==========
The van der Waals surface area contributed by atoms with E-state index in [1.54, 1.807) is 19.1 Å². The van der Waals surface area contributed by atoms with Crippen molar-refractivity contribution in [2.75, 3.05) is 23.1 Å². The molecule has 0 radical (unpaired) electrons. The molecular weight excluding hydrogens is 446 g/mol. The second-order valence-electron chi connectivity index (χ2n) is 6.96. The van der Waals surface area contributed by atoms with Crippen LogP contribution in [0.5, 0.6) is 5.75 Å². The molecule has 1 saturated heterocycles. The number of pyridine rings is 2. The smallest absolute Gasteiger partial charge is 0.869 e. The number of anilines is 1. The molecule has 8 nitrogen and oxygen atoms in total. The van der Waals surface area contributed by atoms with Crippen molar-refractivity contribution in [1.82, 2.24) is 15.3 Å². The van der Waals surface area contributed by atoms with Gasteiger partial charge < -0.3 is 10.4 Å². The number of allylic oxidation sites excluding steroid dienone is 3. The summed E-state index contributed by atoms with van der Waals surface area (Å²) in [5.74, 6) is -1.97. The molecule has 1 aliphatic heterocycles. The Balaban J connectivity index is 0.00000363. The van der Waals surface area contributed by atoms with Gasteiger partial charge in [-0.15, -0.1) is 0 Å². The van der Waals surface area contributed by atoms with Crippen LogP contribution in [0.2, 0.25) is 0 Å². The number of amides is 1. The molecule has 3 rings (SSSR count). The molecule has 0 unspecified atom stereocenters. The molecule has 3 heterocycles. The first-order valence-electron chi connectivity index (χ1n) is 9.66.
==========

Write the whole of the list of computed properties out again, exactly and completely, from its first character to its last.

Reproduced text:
The van der Waals surface area contributed by atoms with E-state index in [1.54, 1.807) is 19.1 Å². The van der Waals surface area contributed by atoms with Crippen molar-refractivity contribution in [2.75, 3.05) is 23.1 Å². The molecule has 0 radical (unpaired) electrons. The molecular weight excluding hydrogens is 446 g/mol. The second-order valence-electron chi connectivity index (χ2n) is 6.96. The van der Waals surface area contributed by atoms with Crippen LogP contribution in [0.5, 0.6) is 5.75 Å². The molecule has 1 saturated heterocycles. The number of pyridine rings is 2. The smallest absolute Gasteiger partial charge is 0.869 e. The number of anilines is 1. The molecule has 8 nitrogen and oxygen atoms in total. The van der Waals surface area contributed by atoms with Crippen molar-refractivity contribution in [1.82, 2.24) is 15.3 Å². The van der Waals surface area contributed by atoms with Gasteiger partial charge < -0.3 is 10.4 Å². The number of allylic oxidation sites excluding steroid dienone is 3. The summed E-state index contributed by atoms with van der Waals surface area (Å²) in [5.74, 6) is -1.97. The molecule has 1 aliphatic heterocycles. The Balaban J connectivity index is 0.00000363. The van der Waals surface area contributed by atoms with Gasteiger partial charge in [-0.15, -0.1) is 0 Å². The van der Waals surface area contributed by atoms with Crippen LogP contribution in [0.2, 0.25) is 0 Å². The number of amides is 1. The molecule has 3 rings (SSSR count). The molecule has 0 unspecified atom stereocenters. The molecule has 3 heterocycles. The first-order valence-electron chi connectivity index (χ1n) is 9.66.